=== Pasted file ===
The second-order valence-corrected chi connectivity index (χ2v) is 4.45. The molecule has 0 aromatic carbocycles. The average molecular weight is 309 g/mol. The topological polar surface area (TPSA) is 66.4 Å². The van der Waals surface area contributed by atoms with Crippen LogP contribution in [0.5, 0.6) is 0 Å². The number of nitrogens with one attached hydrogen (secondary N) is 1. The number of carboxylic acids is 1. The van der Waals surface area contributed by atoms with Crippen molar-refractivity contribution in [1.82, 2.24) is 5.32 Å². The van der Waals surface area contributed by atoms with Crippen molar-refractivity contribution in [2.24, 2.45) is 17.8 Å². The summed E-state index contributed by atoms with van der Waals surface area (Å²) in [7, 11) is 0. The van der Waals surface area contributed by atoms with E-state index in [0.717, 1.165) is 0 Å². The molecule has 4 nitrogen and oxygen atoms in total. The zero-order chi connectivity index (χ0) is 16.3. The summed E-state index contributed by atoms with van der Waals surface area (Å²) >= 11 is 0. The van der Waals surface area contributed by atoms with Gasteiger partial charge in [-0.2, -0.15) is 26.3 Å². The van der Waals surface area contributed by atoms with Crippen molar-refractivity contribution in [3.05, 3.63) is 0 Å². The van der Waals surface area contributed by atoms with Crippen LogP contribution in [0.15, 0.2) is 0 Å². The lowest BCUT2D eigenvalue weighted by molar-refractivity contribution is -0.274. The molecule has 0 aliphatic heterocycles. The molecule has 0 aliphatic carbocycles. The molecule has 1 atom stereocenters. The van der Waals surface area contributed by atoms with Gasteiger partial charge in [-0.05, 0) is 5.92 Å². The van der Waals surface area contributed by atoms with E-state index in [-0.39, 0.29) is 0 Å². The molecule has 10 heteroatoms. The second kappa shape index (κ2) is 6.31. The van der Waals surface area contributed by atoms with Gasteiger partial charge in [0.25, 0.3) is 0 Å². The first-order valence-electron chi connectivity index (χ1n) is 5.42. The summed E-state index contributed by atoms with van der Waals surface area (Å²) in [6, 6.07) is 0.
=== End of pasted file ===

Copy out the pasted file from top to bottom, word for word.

The second-order valence-corrected chi connectivity index (χ2v) is 4.45. The molecule has 0 aromatic carbocycles. The average molecular weight is 309 g/mol. The topological polar surface area (TPSA) is 66.4 Å². The van der Waals surface area contributed by atoms with Crippen LogP contribution in [0.5, 0.6) is 0 Å². The number of nitrogens with one attached hydrogen (secondary N) is 1. The number of carboxylic acids is 1. The van der Waals surface area contributed by atoms with Crippen molar-refractivity contribution in [1.82, 2.24) is 5.32 Å². The van der Waals surface area contributed by atoms with Crippen molar-refractivity contribution in [2.24, 2.45) is 17.8 Å². The summed E-state index contributed by atoms with van der Waals surface area (Å²) in [7, 11) is 0. The van der Waals surface area contributed by atoms with E-state index in [0.717, 1.165) is 0 Å². The molecule has 4 nitrogen and oxygen atoms in total. The zero-order chi connectivity index (χ0) is 16.3. The summed E-state index contributed by atoms with van der Waals surface area (Å²) >= 11 is 0. The van der Waals surface area contributed by atoms with Gasteiger partial charge in [-0.2, -0.15) is 26.3 Å². The van der Waals surface area contributed by atoms with Crippen molar-refractivity contribution in [3.05, 3.63) is 0 Å². The van der Waals surface area contributed by atoms with Crippen LogP contribution in [0.15, 0.2) is 0 Å². The lowest BCUT2D eigenvalue weighted by molar-refractivity contribution is -0.274. The molecule has 0 aliphatic heterocycles. The molecule has 0 aliphatic carbocycles. The molecule has 1 atom stereocenters. The van der Waals surface area contributed by atoms with Gasteiger partial charge in [-0.05, 0) is 5.92 Å². The van der Waals surface area contributed by atoms with E-state index in [-0.39, 0.29) is 0 Å². The molecule has 10 heteroatoms. The second kappa shape index (κ2) is 6.31. The van der Waals surface area contributed by atoms with Gasteiger partial charge in [0.25, 0.3) is 0 Å². The first-order valence-electron chi connectivity index (χ1n) is 5.42. The summed E-state index contributed by atoms with van der Waals surface area (Å²) in [6, 6.07) is 0.